July 4, 2021 — When the United States was 10 years old, back in 1786, the Constitution had yet to be written. The Revolutionary War against Great Britain had only been over a few years, but more warfare and conflict with the British lie in the years ahead.
In western Massachusetts an uprising took place called Shays’ Rebellion. What started as protests against economic policies turned violent. The situation escalated to where thousands of men, led by Revolutionary War soldier Daniel Shays, attempted to seize the major federal weapons depot of the U.S. in Springfield. There was fear of an attempt to overthrow the government.
The rebellion was stopped, but the young United States was clearly struggling. Keep in mind that some of the biggest challenges still lie decades away, including the Civil War.
As we celebrate America’s Independence Day on July 4, we should remember some of our own perilous history. This can help us better relate to South Sudan’s turmoil as it marks 10 years since their independence on July 9, 2011.
South Sudan is also having crisis points in their infancy that threaten their existence. Just two years after South Sudan got their independence from Sudan, conflict broke out between the government and opposition groups. This fighting has worsened the already existing hunger and poverty within the country.
All this tragedy is taking place in a country that has some excellent farmland. When you have a continuing cycle of violence it is hard to grow food. When communities are low on food, violence between them escalates over scare resources. South Sudan is seeing a lot of intercommunal violence.
“Violence and conflict, competition among groups over resources such as farmland and water, as well as new protracted displacements due to violence and floods both destroyed assets and eroded communities’ resilience,” the WFP said. South Sudan is one of four countries most in danger of famine (including Madagascar, Yemen and Ethiopia).
South Sudan needs food to support the Revitalized Peace Agreement which is supposed to provide a roadmap to end violence. Like the young United States, South Sudan still needs to finalize its constitution.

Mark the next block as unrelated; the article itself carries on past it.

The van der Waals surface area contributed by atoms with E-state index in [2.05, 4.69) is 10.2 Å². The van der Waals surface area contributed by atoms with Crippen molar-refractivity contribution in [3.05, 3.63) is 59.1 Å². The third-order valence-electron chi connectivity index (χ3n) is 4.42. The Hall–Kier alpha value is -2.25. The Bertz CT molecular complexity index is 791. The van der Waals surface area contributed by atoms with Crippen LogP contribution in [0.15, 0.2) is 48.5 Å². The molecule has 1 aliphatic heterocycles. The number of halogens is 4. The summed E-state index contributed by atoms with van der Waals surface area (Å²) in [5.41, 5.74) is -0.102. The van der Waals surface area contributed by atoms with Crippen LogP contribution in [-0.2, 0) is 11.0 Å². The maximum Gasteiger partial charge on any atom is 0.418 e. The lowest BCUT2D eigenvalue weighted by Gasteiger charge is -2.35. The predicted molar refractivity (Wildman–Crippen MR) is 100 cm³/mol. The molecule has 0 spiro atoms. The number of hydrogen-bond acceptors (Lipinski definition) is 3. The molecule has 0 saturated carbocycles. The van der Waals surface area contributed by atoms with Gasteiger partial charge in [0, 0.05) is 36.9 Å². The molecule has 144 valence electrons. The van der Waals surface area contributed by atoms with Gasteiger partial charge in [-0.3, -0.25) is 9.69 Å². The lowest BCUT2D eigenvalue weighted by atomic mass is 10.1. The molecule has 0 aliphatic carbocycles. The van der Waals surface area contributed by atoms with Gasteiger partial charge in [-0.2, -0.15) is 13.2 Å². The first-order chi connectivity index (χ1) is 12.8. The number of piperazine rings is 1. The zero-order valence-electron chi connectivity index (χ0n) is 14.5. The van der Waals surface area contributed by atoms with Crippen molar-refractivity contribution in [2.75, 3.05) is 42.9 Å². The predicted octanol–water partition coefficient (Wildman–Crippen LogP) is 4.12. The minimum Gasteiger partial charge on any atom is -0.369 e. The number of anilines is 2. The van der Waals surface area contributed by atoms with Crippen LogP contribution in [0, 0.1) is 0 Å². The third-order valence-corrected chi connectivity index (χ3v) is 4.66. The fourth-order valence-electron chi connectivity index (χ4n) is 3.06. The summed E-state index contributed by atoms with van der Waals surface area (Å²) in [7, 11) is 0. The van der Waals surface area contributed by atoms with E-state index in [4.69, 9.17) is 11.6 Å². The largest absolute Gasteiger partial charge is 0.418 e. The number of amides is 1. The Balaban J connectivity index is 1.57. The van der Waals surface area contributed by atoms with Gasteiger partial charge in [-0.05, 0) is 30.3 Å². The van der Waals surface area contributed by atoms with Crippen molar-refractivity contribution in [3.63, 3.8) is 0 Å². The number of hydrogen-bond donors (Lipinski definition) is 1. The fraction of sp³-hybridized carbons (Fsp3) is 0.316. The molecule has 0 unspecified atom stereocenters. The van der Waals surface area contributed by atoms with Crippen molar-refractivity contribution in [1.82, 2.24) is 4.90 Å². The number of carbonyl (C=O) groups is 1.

“Drafting a national Constitution is a quintessential act of sovereignty. It expresses the highest aspirations of a nation and its most cherished values,” said Nicholas Haysom, who heads the U.N. mission in South Sudan.
But what South Sudan needs most immediately is food and there is lack of funding to provide this critical aid. The lack of donations has led to ration cuts for some displaced victims due to the country’s internal conflicts.
The impact of these ration cuts has been devastating as the WFP reports the rations cuts have led to more violence. Supplies were raided recently from a WFP depot that were intended for malnourished infants. Desperation is setting in within South Sudan over the lack of food.
On Independence Day think of how you can support South Sudan in their dream of becoming an independent nation. Think most of all about the civilians who just want to be able to farm their land, send their children to schools and develop their country.
You may be far away from South Sudan, but you can help. You can support the WFP with donations to close the funding gap. Catholic Relief Services run critical agricultural development programs in South Sudan as well as help WFP provide school meals. Save The Children, CARE, UNICEF and other charities also run relief programs in the country that fight hunger and poverty.
Providing food aid to South Sudan is the critical building block for peace.
William Lambers is an author who partnered with the U.N. World Food Program on the book Ending World Hunger. His writings have been published by The Washington Post, Newsweek, History News Network, Cleveland Plain Dealer and many other news outlets.
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